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Noble Lords: No!

Baroness Kennedy of The Shaws: My Lords, the notion that a person should be able to participate in our legislature simply as a birthright is a shameful anachronism. The inherent discrimination against women in the hereditary principle is one that shocks women up and down the country. It adds insult to the nonsense of the hereditary principle and is unacceptable in the modern world.

The present composition of this House is indefensible. I share the view of my noble friend Lord Gordon that it is much more fitting for hereditary Peers to contribute to debates in this House, rather than dig in their heels and resist change, and join in the very challenging process that will confront us in modernising this Chamber. To do otherwise only strengthens public perception that this is the last bastion of a dying species incapable of reinventing itself or adjusting to the modern world. I urge all noble Lords to take part in the process rather than resist it.

Lord Elton: My Lords, can the noble Baroness tell the House when the opportunity will arise for hereditary Peers to take part in the process since the Government have said that it will not begin until they have left?

Baroness Kennedy of The Shaws: My Lords, it is open to all noble Lords in this Chamber to give their views as to how a second Chamber should be composed after they have gone. We would value your views and it would be helpful to hear them. No doubt noble Lords could offer to the Royal Commission their views by way of evidence which would be listened to with great interest and value would be attached to it, but I believe that the majority of people in this country consider that prompt action should be taken now.

I welcome the establishment of the Royal Commission which has been promised by my noble friend Baroness Jay, but I hope that it is given a finite period in which to report. Reform is not only about the composition of this House. As the Leader of the House has said, other constitutional issues are linked to it. There are also important questions about the role of the second Chamber and what its relationship should be to the House of Commons.

It is useful to hear suggestions from those on the Benches opposite about how a modern second Chamber can operate. The Institute for Public Policy Research, the Constitutional Unit that is now based at the University of London and other groups have been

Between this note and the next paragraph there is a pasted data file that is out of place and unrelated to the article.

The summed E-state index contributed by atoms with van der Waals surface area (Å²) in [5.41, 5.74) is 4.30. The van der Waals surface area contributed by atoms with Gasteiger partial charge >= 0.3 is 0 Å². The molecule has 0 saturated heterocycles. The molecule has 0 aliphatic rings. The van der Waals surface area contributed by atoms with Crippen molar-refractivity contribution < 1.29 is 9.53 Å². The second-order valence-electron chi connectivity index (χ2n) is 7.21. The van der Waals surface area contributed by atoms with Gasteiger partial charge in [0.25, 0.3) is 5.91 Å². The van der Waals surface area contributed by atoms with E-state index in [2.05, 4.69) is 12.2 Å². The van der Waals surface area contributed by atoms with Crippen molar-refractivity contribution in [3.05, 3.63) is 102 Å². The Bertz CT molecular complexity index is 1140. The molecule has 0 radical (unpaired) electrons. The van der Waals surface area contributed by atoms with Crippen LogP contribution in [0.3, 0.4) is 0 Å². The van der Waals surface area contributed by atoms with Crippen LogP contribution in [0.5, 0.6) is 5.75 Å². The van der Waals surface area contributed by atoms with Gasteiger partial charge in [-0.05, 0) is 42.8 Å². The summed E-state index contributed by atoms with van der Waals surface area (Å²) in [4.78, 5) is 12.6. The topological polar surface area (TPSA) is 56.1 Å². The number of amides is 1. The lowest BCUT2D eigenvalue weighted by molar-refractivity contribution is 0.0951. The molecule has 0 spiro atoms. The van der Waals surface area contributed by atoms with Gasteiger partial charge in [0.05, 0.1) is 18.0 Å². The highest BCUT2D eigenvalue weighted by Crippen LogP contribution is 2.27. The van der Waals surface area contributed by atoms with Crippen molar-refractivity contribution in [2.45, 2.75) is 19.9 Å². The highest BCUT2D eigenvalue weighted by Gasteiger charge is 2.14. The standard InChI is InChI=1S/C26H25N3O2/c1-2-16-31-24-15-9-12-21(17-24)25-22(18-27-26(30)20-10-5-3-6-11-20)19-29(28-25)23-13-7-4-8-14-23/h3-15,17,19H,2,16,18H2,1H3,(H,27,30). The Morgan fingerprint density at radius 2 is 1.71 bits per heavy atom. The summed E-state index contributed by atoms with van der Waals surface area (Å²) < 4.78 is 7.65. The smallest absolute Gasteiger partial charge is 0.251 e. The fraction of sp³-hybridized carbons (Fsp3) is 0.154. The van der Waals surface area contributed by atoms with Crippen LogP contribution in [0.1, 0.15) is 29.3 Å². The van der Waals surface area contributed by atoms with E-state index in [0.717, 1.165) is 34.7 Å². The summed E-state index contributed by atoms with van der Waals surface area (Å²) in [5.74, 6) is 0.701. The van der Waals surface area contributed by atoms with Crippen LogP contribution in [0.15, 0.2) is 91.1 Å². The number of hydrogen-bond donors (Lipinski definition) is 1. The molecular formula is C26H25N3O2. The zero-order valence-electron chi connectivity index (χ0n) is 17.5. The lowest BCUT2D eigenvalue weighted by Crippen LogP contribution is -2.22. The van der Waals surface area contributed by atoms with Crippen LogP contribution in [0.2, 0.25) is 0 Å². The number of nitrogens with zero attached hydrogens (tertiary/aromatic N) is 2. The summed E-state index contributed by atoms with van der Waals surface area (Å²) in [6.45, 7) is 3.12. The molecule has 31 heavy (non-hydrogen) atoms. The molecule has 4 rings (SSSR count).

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involved in an interesting consideration of these issues. In the report of the IPPR published in 1993 a number of very sensible suggestions were made. I place before the House some of the proposals which I believe make perfect sense. One suggestion is that this House is much too large. I believe that it should be reduced in size to about 300 Members. That second Chamber should be composed mainly of elected Members but there would be a cohort of appointees. Therefore it would be a hybrid House. Two hundred and forty would be elected in regional constituencies by proportional representation and some 60 would be appointed, but all Members would serve a term of nine years; that one-third of the elected members should be re-elected every third year, and that one-third of the appointed members should retire every three years, allowing space for the appointment of others. Those who would come in as appointees would be churchmen, scientists, eminent doctors, figures from the world of literature, philosophers.

The existing relationship between the two Houses should be maintained, except that the reformed House of Lords would have equal standing with the Commons in constitutional matters. It might even have a special concern for human rights. The role of committees should be expanded to provide comprehensive pre-legislative scrutiny. Other areas of responsibility would include scrutinising delegated and European legislation. The House could be involved in the monitoring of public appointments. The transition to the reformed second Chamber would be phased in over a period of seven to 10 years, allowing for the concerns that some of the noble Lords have expressed about alacrity perhaps being dangerous.